Since service failures are inevitable (Hart, Heskett and Sasser, 1999), how customers perceive the organisations' recovery effort plays an essential part in evaluating satisfaction. Many empirical researches have been done to explore customers' responses to complaint (for example, Blodgett, Hill and Tax, 1997). The results increasingly support the proposition that consumers will evaluate satisfaction with complaint handling in terms of perceived justice.
This theoretical perspective suggest that the three dimensions of perceived justice, i.e. procedural justice (the fairness of the complaint procedures), interactional justice (fairness of the interpersonal communications and behaviours), distributive justice (fairness of the outcome) are the principal antecedents of customer evaluations (Schofer and Ennew, 2005). Having understood how customers evaluate satisfaction, Hart et al (1999) recommend the following actionable guidelines for successful service recovery: measure the costs of effective service recovery, break customer silence and listen closely for complaint, anticipate needs for recovery, act fast, train employees, empower the front-line and close the customer feedback loop.
However, the above research is rather separated and did not address the interrelationship between constructs. Smith, Bolton and Wagner (1999) contributed greatly to the understanding of service recovery by developing a comprehensive model of customer satisfaction. This theoretical framework is based on exchange framework that integrated concepts from both customer satisfaction and social justice literature.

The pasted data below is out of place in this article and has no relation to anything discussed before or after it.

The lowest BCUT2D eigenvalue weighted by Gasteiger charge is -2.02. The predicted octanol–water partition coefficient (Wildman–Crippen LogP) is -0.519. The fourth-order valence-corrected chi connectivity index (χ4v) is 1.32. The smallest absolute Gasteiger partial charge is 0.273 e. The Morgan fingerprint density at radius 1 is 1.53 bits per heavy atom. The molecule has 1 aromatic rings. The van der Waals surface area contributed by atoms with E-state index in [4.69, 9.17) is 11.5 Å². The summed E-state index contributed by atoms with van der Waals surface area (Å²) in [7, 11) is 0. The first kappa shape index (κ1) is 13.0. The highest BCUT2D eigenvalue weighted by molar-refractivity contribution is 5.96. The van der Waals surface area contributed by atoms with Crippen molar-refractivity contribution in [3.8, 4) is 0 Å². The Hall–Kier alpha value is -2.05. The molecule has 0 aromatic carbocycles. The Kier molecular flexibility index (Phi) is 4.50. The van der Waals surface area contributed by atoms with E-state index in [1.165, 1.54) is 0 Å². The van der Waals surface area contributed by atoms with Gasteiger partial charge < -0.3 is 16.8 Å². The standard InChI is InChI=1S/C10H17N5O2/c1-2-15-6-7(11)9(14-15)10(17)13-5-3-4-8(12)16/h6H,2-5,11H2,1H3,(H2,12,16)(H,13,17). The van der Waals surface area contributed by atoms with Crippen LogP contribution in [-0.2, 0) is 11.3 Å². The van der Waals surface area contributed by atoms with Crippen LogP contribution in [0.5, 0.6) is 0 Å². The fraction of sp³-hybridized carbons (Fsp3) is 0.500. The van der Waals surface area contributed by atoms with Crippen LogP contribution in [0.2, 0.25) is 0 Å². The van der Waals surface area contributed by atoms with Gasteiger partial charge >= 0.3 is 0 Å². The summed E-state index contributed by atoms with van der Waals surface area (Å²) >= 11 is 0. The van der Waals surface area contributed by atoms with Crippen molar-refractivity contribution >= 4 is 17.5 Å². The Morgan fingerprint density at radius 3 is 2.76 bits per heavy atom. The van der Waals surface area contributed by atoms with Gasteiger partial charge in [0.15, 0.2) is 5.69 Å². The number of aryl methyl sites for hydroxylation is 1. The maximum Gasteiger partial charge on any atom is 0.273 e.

Failure context (failure type and magnitude) and recovery attributes (compensation, response speed, apology and recovery initiation) were identified as independent variables which will influence the dependent variable: perceived justice (See figure 1), which in turn affect customer satisfaction. The recovery attributes are very similar to the elements suggested by Hart et al (1990), and they can have different impacts on the three dimensions of perceived justice. While identifying the relationship between them, Smith et al provided managers with useful guidelines for establishing the proper fit between a service failure and the recovery effort. The Cappuccino maker bought by the customer is defective; the employee replaced the machine but treated the customer rudely.
Recommended Action for Top Management
Anticipate the problem. Starbucks have sold thousands of cappuccino makers and should be familiar with the defective rates of the machine. Therefore, the management team should develop some guidelines for front-line employees to follow when customers return a defect machine. Selection, training and empowering of front-line staff. Front-line staff should be understanding and sympathetic to their customers. They must be trained to consider the problem from the customer's perspective and show their willingness to help. In addition, they must have access to any resources they need to solve customers' problem.